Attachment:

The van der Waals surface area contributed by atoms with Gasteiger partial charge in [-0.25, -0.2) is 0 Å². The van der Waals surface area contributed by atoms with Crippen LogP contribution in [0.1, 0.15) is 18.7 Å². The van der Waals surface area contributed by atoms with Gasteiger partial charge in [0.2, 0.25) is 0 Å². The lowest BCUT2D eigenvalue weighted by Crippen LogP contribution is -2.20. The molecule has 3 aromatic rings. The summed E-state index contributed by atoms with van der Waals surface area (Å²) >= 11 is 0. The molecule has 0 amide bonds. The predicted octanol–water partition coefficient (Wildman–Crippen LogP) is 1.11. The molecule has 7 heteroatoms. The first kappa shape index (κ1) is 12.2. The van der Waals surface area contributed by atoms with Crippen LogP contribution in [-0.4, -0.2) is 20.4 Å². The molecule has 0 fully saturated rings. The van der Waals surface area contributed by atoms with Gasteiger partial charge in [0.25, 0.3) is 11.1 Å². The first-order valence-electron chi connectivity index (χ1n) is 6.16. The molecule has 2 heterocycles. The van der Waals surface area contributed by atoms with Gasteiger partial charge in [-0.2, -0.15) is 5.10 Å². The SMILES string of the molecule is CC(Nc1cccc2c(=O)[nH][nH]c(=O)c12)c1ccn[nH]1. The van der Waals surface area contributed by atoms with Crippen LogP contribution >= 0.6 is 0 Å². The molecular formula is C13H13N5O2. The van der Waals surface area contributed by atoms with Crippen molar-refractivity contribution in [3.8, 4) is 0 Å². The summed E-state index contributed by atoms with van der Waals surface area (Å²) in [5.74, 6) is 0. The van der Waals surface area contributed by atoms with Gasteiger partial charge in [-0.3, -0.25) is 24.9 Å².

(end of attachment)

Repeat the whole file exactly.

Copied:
The van der Waals surface area contributed by atoms with Gasteiger partial charge in [-0.25, -0.2) is 0 Å². The van der Waals surface area contributed by atoms with Crippen LogP contribution in [0.1, 0.15) is 18.7 Å². The van der Waals surface area contributed by atoms with Gasteiger partial charge in [0.2, 0.25) is 0 Å². The lowest BCUT2D eigenvalue weighted by Crippen LogP contribution is -2.20. The molecule has 3 aromatic rings. The summed E-state index contributed by atoms with van der Waals surface area (Å²) >= 11 is 0. The molecule has 0 amide bonds. The predicted octanol–water partition coefficient (Wildman–Crippen LogP) is 1.11. The molecule has 7 heteroatoms. The first kappa shape index (κ1) is 12.2. The van der Waals surface area contributed by atoms with Crippen LogP contribution in [-0.4, -0.2) is 20.4 Å². The molecule has 0 fully saturated rings. The van der Waals surface area contributed by atoms with Gasteiger partial charge in [0.25, 0.3) is 11.1 Å². The first-order valence-electron chi connectivity index (χ1n) is 6.16. The molecule has 2 heterocycles. The van der Waals surface area contributed by atoms with Gasteiger partial charge in [-0.2, -0.15) is 5.10 Å². The SMILES string of the molecule is CC(Nc1cccc2c(=O)[nH][nH]c(=O)c12)c1ccn[nH]1. The van der Waals surface area contributed by atoms with Crippen LogP contribution >= 0.6 is 0 Å². The molecular formula is C13H13N5O2. The van der Waals surface area contributed by atoms with Crippen molar-refractivity contribution in [3.8, 4) is 0 Å². The summed E-state index contributed by atoms with van der Waals surface area (Å²) in [5.74, 6) is 0. The van der Waals surface area contributed by atoms with Gasteiger partial charge in [-0.3, -0.25) is 24.9 Å².